SPOTLIGHT ON DE-RISKING Trial of strength
The covenant comparison is key to pension plan buyouts, says Akash Rooprai, Mercer
- monitoring the covenant is essential
- TPR has issued guidance on monitoring employer support
- seek specialist advice.
A key consideration when buying out defined benefit pension liabilities is the strength of the chosen insurer’s financial covenant, compared to the existing overall covenant supporting the pension plan. It is not always a straightforward comparison but a robust investigation can help you make the right decision.
For a pension plan, the main covenant risk arises from the willingness and ability of the employer to contribute additional funds as and when necessary, but additional risk arises from the counterparties to the investments held by the plan. Measuring employer covenant has become commonplace since the new funding regime was introduced in 2005, and is receiving significant regulatory scrutiny following the new guidance on monitoring employer support, issued by the Pensions Regulator in November 2010. Furthermore, with the establishment of investment subcommittees, there has been increasing focus on the counterparties of the plan’s assets.
Concentration of effort
When pension plans buy out their liabilities with an insurer, there is a concentration of effort to understand the financial strength of the chosen insurer. This involves analysis of the most recent publicly available information (such as annual regulatory submissions to the FSA), along with an up-to-date investigation of the insurer’s corporate structure, latest financial position and business plans. Often this is considered without any robust
comparison to the existing covenant, though there is usually some analysis of how key financial metrics for that insurer compare with other insurers.
The analysis of an employer covenant is – for most employers – a different discipline to the analysis of the covenant of an insurer. In the former, there is likely to be no regulatory overlay (or perhaps a different regulatory regime to that under which the insurer operates). Also, most employers
have a simpler financial structure than most insurers, even if their corporate structure is complex. As a result, covenant analysis is often carried out
by different organisations, focusing on different areas. Perhaps in future, some techniques for meaningful comparisons can be developed, possibly by analysing the effect of defined external shocks on the business.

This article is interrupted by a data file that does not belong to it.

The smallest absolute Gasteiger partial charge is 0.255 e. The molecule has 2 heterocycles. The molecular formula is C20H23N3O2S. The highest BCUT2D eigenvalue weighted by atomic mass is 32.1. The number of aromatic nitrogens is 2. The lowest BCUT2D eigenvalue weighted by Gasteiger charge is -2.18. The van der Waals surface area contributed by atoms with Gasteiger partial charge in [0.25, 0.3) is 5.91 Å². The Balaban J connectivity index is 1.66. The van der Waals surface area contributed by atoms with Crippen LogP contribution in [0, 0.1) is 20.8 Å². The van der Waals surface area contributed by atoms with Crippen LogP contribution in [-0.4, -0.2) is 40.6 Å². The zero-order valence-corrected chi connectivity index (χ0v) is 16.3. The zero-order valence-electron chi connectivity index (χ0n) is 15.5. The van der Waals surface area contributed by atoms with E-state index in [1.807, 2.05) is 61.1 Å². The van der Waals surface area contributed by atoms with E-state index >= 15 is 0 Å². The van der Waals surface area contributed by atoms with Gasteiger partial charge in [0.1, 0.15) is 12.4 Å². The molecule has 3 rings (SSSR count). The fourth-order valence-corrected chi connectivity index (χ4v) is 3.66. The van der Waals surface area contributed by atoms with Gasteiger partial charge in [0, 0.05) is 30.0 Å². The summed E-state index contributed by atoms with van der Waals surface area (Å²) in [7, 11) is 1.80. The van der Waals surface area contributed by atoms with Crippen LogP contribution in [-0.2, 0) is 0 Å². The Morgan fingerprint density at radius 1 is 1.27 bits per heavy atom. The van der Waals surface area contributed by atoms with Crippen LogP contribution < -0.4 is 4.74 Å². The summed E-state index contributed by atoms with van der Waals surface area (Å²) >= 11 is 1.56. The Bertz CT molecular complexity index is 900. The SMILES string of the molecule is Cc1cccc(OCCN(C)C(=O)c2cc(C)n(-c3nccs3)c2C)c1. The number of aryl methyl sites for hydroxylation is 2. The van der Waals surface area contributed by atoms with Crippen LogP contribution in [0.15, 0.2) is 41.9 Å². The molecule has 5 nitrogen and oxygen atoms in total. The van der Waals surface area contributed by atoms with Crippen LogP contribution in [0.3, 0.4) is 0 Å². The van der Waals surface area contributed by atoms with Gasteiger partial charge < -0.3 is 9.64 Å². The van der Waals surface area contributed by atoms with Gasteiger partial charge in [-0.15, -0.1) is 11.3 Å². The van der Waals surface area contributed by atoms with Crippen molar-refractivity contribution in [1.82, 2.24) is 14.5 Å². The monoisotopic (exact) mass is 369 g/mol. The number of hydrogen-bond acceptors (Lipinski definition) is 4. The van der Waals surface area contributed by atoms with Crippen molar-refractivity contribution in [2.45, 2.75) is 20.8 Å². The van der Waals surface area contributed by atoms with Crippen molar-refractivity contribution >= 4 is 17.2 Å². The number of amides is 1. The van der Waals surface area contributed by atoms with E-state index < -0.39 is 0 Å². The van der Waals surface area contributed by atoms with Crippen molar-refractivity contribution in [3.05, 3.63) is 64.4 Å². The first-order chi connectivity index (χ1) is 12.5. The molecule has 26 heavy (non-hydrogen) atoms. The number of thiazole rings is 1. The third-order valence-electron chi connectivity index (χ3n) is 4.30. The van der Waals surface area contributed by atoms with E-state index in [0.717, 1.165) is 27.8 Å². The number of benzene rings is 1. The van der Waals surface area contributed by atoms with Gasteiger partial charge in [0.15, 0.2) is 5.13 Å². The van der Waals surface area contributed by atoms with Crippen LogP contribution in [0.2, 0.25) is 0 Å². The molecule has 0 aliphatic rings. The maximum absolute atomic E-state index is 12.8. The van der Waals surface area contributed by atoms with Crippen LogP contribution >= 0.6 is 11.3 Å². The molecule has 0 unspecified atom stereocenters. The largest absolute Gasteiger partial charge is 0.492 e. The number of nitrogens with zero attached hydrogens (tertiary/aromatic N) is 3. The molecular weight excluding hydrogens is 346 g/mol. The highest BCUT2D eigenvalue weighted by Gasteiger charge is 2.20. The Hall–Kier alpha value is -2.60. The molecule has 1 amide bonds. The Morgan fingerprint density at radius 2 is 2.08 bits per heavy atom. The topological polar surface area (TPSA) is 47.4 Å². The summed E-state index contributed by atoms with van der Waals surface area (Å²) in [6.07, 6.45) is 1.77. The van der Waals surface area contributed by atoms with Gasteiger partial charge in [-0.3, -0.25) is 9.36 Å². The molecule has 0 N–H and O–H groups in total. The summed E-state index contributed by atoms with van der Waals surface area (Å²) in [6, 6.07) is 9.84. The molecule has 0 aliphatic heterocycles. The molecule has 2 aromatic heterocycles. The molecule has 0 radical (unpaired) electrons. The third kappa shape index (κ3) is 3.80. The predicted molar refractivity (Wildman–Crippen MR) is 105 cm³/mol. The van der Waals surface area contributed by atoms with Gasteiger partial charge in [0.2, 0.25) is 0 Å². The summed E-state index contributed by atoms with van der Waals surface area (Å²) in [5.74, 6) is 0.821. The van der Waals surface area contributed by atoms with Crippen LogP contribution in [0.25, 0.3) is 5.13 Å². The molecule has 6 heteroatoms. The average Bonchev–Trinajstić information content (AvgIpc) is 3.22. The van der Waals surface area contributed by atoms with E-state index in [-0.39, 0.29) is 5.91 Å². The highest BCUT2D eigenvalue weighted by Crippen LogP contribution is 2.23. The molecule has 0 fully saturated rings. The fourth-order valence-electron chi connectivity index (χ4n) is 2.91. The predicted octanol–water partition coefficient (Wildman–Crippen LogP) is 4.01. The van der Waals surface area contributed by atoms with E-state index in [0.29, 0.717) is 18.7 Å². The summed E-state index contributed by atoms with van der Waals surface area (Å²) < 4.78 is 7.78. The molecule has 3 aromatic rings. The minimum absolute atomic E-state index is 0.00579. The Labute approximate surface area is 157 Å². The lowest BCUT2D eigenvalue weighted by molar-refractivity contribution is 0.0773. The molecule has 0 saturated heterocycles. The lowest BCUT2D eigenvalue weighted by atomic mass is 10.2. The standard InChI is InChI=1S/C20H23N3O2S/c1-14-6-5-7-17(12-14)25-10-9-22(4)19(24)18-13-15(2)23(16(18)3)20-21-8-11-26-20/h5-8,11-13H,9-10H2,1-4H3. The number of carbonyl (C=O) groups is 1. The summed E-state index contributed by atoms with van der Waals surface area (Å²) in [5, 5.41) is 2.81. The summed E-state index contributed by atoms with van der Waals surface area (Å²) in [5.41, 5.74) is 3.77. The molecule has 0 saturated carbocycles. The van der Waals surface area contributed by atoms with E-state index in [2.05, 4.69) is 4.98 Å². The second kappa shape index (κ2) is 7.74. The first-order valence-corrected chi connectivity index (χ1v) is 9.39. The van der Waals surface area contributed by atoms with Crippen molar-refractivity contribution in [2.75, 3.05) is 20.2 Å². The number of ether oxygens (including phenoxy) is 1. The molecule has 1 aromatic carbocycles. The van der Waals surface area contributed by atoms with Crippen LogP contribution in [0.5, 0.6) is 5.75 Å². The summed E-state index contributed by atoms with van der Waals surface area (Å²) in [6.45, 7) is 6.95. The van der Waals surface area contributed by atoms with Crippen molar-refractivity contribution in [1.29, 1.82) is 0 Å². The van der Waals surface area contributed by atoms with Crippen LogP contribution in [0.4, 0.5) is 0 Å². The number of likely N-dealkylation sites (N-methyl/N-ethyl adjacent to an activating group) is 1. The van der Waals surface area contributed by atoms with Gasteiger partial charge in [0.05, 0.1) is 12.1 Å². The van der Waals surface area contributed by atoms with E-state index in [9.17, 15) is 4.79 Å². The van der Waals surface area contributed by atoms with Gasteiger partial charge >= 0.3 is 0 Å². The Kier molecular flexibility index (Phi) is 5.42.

Duration of liabilities
The duration of pension liabilities is notable as it’s relevant to covenant analysis. Pension liabilities usually extend many decades into the future. Ideally one would form a view of the covenant (either existing or insurer) over the whole duration of the liabilities. However, the further into the future the analysis is taken, the more opaque the view becomes. Business projections are typically over a three to five year time horizon. It’s difficult to have reliable projections beyond this time whether looking at a sponsoring employer, an insurer, or any other counterparty. However, decisions need to be made on the information available. It is often acceptable to make a decision on whether or not to buy-out based on projections that do not extend to the full duration of the liabilities, which is often not viable.
In doing this, account should be taken as necessary of the often significant cash contribution off ered by the employer to enable the buyout to occur. This is often judged to be suffi cient to counteract any uncertainty over the longer term – that is, cash now is generally considered to be worth more than an equivalent amount due at some time in the future.
Whatever type of analysis is carried out, it is likely to be beneficial to ensure that appropriate advice is obtained from specialist providers with relevant experience of assessing and benchmarking insurer risks. Comparing this to the existing covenant is important and should be a focus. Mercer and our sister company Oliver Wyman frequently carry out specialist employer covenant analyses and conduct insurer financial strength reviews with this in mind. In a buyout, it’s important to bring all these considerations together in an appropriate way, against the background of very long-term liabilities, to enable a sensible and robust decision to be made.
Akash Rooprai is a principal at Mercer; email@example.com